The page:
Julie Heffernan’s (*1956 in Peoria, Illinois) paintings are so complex, both stylistically and in terms of content, that they continually surprise us. Although they in no way correspond to our conventions of realism, they are nevertheless familiar in an inexplicable way. Upon first glance the broad palette of colours, the spatial depth and the tremendous richness of detail are particularly striking. In their atmospheric, fantastic manner of representation the paintings appear playful and romantic. They recall the 16th century Weltlandschaften (in English literally ‘world landscapes’), in which imaginatively composed, idealistic landscapes served as an allegory for the whole universe. Thanks to a raised viewing angle, endless panoramas of mountains, sea, forests or rivers unfold. The masters of this precursor to classical landscape painting, such as Pieter Bruegel the Elder or Albrecht Altdorfer, used the painting techniques of aerial perspective and tonal contrast to create vertiginous space as a metaphor for the unstable nature of existence. In the foregrounds of their paintings warm and dark tones dominate, while, with increased distance, cooler and lighter ones emerge. Heffernan works in a similar way in her monumental, staggeringly complex paintings, which are simultaneously portraits, still lifes and history paintings. Thus Baroque images of tables over abundantly filled with delicacies or lavishly detailed Rococo portrait and genre scenes come to mind.
Heffernan depicts in her paintings alternative habitats where human beings, often as personifications of herself, seek refuge from the catastrophic consequences of environmental damage, social ills, financial and political decisions or the global economy. The subject of the motives can never be comprehended with a short, superficial glance. Why is a woman working with a chainsaw on a massive raft (Self Portrait as Emergency Ship Wright) or another woman carrying stones under a thin canopy that supposedly offers protection from boulders raining down from the sky (Self Portrait with Sanctuary)? Only upon detailed observation does the potential of Heffernan’s fantastic surrealism reveal itself. Our careful, considered gaze corresponds to the artistic production process: Like a window, the initial idea reveals the vantage point for the artist’s new painting. Thus Heffernan uses Hurricane Sandy or the BP oil disaster ‘Deepwater Horizon’ as an impetus to paint a picture. This starting point may very well be discarded during the painting process, yet it helps to create the foundation for the whole world of the painting. After the primary motif has been decided upon, Heffernan begins to delve into deeper layers of her subject matter, over a period of several months. The artist stated that until a few years ago ideas used to come just before she fell asleep, as endless images passed through her mind. Film stills and diverse texts inspired her too. Today she says it is the work itself that speaks to her and offers stimulation.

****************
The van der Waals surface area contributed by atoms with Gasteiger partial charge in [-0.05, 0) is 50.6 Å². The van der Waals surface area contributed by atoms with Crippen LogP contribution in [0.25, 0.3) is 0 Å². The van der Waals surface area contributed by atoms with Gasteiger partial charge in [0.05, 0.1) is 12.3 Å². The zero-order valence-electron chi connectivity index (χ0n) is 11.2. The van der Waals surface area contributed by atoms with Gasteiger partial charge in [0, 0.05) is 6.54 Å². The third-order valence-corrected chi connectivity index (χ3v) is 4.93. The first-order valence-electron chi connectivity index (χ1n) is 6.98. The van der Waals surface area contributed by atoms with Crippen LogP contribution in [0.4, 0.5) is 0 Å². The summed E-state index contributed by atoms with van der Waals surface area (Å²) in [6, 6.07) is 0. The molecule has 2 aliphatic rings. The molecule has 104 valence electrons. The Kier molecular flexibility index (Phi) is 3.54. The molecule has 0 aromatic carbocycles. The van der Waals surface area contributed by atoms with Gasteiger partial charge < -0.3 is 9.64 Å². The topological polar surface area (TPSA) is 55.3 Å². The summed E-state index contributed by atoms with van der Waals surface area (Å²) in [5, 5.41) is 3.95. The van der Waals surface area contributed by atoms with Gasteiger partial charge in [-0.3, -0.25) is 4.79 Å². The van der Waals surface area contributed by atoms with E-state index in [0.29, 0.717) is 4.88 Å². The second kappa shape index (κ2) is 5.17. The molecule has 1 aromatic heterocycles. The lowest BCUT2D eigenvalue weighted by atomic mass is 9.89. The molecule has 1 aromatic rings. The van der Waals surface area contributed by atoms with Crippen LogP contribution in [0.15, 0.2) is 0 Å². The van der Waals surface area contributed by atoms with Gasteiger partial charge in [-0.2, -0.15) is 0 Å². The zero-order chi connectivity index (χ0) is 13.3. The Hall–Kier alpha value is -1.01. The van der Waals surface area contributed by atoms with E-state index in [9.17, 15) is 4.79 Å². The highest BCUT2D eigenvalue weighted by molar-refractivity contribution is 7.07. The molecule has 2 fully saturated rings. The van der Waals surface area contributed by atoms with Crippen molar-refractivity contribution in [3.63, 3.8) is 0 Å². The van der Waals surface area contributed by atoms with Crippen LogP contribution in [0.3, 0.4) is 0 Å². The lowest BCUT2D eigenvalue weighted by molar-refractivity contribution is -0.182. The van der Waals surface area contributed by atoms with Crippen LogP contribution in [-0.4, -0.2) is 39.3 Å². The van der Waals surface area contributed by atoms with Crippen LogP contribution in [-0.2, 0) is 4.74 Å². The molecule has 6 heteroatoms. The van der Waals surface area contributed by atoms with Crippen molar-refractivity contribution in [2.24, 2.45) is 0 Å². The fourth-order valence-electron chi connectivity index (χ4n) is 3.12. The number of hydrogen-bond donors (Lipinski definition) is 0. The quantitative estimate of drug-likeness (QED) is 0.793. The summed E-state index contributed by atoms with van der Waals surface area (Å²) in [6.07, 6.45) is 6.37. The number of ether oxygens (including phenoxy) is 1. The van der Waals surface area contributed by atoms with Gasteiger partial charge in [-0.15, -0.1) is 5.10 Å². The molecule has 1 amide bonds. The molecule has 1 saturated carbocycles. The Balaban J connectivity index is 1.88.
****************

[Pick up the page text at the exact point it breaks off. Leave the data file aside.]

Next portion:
Thus with a myriad of details she begins to bring life to her fantastic worlds. In doing so, the balance of the central figures or objects is always present: The microcosm never hinders the view of the macrocosm, and conversely the delicate details do not lose their significance. Her paintings function both close-up and at a distance and enable us to continually make new discoveries, even after prolonged viewing. In addition to the many small elements, it is the uncanny, tragic and suspenseful scenes acted out at different places within the painting that have a particular draw. These sub-plots give the work weight. They become the most rewarding elements of her paintings and tell the complete story. Heffernan uses the setting of a landscape or a huge room, as could be found in a baroque palace such as Versailles, to express her personal hopes and fears. For this reason the titles of her new paintings all begin with the word ‘Self Portrait…’. These are not portraits of the artist in the traditional sense – even when there is a certain resemblance to a repeatedly appearing woman with long, red hair. The painting shows us in its entirety the artist’s striking, internal world and becomes – in a wider sense – a self portrait. It is about her personal perception as a woman in this century, as a citizen of a globalised world, which she fears is on the brink of ecological collapse. Heffernan’s stories describe imaginary and real states that concern the whole of humanity and our planet. In their resounding expressiveness they speak to us like a warning. That which is shown might seem to lie in the past or a distance future, yet the reality of the depicted and suggested circumstances is evident and the content extremely topical.